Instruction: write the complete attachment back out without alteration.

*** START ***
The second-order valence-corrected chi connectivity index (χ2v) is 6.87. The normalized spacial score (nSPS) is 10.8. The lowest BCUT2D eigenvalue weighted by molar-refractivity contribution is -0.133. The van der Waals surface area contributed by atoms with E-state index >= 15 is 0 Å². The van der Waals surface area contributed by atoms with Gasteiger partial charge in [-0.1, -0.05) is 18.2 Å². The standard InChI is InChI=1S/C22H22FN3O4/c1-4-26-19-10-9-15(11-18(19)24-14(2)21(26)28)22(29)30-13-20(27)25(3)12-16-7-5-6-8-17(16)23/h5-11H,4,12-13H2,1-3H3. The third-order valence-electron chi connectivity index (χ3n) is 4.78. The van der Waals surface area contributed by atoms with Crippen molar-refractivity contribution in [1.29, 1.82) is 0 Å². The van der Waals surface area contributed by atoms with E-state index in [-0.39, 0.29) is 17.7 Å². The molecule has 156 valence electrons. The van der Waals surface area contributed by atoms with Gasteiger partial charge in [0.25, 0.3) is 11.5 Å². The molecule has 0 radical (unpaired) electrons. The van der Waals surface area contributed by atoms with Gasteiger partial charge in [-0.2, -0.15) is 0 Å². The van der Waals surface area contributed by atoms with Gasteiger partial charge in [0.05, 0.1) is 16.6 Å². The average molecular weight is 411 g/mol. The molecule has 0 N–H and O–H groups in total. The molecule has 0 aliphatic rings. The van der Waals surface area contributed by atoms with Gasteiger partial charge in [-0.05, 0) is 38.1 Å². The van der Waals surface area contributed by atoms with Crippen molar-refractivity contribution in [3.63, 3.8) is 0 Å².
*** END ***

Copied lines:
The second-order valence-corrected chi connectivity index (χ2v) is 6.87. The normalized spacial score (nSPS) is 10.8. The lowest BCUT2D eigenvalue weighted by molar-refractivity contribution is -0.133. The van der Waals surface area contributed by atoms with E-state index >= 15 is 0 Å². The van der Waals surface area contributed by atoms with Gasteiger partial charge in [-0.1, -0.05) is 18.2 Å². The standard InChI is InChI=1S/C22H22FN3O4/c1-4-26-19-10-9-15(11-18(19)24-14(2)21(26)28)22(29)30-13-20(27)25(3)12-16-7-5-6-8-17(16)23/h5-11H,4,12-13H2,1-3H3. The third-order valence-electron chi connectivity index (χ3n) is 4.78. The van der Waals surface area contributed by atoms with Crippen molar-refractivity contribution in [1.29, 1.82) is 0 Å². The van der Waals surface area contributed by atoms with E-state index in [-0.39, 0.29) is 17.7 Å². The molecule has 156 valence electrons. The van der Waals surface area contributed by atoms with Gasteiger partial charge in [0.25, 0.3) is 11.5 Å². The molecule has 0 radical (unpaired) electrons. The van der Waals surface area contributed by atoms with Gasteiger partial charge in [-0.2, -0.15) is 0 Å². The van der Waals surface area contributed by atoms with Gasteiger partial charge in [0.05, 0.1) is 16.6 Å². The average molecular weight is 411 g/mol. The molecule has 0 N–H and O–H groups in total. The molecule has 0 aliphatic rings. The van der Waals surface area contributed by atoms with Gasteiger partial charge in [-0.05, 0) is 38.1 Å². The van der Waals surface area contributed by atoms with Crippen molar-refractivity contribution in [3.63, 3.8) is 0 Å².